Do you feel that if you practice safe sex, it is necessary to tell a sex partner that you are positive?

Yes indeed. Even if you practice safe sex. Because HIV is so stigmatized -- you could be just seen going into a building that provides services for people who are HIV positive and somebody would assume that you are infected. So you've gotta be able to give this person every bit of opportunity to make a decision for themselves.

Did you make any New Year's resolutions?

No. I'm just trying to lose some weight and move.

What books, movies, music or TV shows have had a big influence on you?

Movies: Imitation of Life.

Books: Maya Angelou. Autobiographies, also. It gives a better understanding of people who have gone through the struggle and how they went about it. It keeps me knowing that I gotta continue wanting more and wanting better.

And music, oh my God, jazz music, because you know, jazz is that thing that I feel to the core. It can be smooth. It can be calm.

There is a flower that inspires me also. The lotus grows through murky, dirty water and comes up to the top. It's one of the most beautiful flowers. I see myself as that metaphor.

What's the greatest adventure you've ever had?

The biggest adventure I've ever had was going back to Trinidad and picking up my son, because I was told by my lawyer, "If you leave the United States and go to Trinidad, you will not be able to re-enter." This is when I was newly diagnosed. My aunts were actually taking care of my son. And I learned that they were not giving him the best of care, so I packed a bag and spoke to my doctor and gave him my mother's address in Trinidad, where I was going to go. I said, "Look, if I don't get to come back to the United States, ya'll are going to have to find a way to get medications to my daughter." And I went down to Trinidad, got my son, and came right back to the United States. It was me and God. I was on a mission, honey, and mission was accomplished.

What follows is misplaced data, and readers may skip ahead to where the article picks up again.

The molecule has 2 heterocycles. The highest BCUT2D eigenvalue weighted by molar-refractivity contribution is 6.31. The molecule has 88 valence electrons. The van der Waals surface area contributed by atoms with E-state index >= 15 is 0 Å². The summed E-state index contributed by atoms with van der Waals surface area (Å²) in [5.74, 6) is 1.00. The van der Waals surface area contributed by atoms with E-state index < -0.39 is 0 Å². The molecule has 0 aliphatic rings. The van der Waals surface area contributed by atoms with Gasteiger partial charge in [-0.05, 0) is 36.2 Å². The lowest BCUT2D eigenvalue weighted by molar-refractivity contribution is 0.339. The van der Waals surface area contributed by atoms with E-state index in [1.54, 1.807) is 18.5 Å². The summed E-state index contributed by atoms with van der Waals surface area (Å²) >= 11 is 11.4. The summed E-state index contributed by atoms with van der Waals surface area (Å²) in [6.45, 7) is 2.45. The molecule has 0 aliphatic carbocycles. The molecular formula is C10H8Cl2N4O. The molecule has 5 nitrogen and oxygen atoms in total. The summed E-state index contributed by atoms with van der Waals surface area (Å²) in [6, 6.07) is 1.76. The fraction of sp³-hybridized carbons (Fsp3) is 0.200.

If you were granted one wish, what would it be?

I wish to see an end to greed and suffering. There's a lot of suffering going on in a lot of ways. Poverty is suffering, abuse is suffering, racism is suffering. Just to end suffering.

Anything else you'd like The Body's readers to know about you?

I'm a good person. I mean no malice toward anyone. I say to my son, "I don't have enemies -- I just have people who don't understand me."

CD4+ Count (May 2008): 874  Viral Load (May 2008): < 50
Current regimen (May 2008): Reyataz (atazanavir) + Norvir (ritonavir) + Truvada (tenofovir/FTC) once daily -- she has been on this regimen since 2004, and it works very well for her

Michelle Lopez can be reached via e-mail at

In 2005, Michelle was one of 73 people in the United States who received an HIV Leadership Award from The Body. We interviewed each of the award recipients; click here to read the transcript.

Got a question about women and HIV treatment? Ask The Body's experts!